Friday 26 May 2017

Smaller countries with heavy debt burdens like us are at the mercy of international markets

CRASH: A Chinese day trader watches a stock fall at a local brokerage house as the crisis hit hard early last week
CRASH: A Chinese day trader watches a stock fall at a local brokerage house as the crisis hit hard early last week
Colm McCarthy

Colm McCarthy

The Irish economy is one of the few in Europe enjoying any kind of recovery, partly down to some good luck on energy import prices and the weaker exchange rate. The recent nervousness about economic prospects in China is not the principal threat to that recovery. The bigger threat comes once again from the international financial situation. With the eurozone architecture unreformed, external conditions pose a permanent threat to any small member with a heavy debt overhang.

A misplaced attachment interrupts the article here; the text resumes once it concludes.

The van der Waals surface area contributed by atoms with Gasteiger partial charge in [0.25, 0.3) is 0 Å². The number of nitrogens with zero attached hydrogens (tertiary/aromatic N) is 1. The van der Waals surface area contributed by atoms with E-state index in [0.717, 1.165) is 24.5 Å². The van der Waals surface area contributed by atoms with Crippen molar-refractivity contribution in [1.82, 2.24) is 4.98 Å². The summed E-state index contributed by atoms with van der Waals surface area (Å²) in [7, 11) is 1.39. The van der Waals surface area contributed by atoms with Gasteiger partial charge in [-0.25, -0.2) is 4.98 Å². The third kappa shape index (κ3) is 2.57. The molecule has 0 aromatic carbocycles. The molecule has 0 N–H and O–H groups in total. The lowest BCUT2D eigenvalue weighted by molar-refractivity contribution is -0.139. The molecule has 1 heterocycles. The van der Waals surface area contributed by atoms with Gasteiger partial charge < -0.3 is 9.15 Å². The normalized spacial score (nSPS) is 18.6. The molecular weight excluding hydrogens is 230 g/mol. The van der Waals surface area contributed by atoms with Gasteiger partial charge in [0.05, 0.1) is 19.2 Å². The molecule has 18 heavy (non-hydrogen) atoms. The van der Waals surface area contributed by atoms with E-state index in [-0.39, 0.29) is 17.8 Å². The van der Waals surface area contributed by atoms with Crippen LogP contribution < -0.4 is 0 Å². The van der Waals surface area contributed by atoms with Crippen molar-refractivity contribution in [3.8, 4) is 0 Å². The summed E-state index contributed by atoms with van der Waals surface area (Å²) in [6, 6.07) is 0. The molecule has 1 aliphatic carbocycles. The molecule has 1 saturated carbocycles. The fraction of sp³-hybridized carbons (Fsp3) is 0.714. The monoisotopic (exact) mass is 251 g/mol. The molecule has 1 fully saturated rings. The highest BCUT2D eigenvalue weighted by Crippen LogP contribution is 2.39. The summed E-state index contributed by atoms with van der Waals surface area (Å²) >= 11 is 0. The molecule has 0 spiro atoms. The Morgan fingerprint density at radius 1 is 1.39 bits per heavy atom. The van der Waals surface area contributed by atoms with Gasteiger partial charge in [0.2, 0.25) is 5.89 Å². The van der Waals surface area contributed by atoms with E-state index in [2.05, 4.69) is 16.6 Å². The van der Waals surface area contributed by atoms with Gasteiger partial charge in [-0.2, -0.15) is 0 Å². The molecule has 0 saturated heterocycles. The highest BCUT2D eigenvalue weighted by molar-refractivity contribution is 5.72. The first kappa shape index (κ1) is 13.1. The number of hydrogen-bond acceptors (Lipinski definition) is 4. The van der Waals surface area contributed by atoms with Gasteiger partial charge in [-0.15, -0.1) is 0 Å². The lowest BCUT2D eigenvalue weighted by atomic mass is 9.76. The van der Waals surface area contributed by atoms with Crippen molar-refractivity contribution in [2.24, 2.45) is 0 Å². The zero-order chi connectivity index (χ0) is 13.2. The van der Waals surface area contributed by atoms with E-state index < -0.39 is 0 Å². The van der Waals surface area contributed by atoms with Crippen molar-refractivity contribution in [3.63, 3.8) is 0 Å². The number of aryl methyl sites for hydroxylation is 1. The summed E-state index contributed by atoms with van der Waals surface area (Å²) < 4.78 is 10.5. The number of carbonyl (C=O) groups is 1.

If the latest instalment of the Greek crisis has not done so, the jittery performance of world financial markets over the last few weeks should remind everyone that the international economy remains fragile. Securities markets and exchange rates are jumpy, world trade is sluggish and the long-predicted slowdown in China has finally materialised.

There may be a vigorous recovery under way in Ireland but it is exceptional, and external events could see it derailed very easily. In the eurozone, the dysfunctional response to the crisis in Greece is further evidence that the reforms necessary for a durable monetary union have not been undertaken.

Please sign in or register with Independent.ie for free access to Opinions.

Sign In

Don't Miss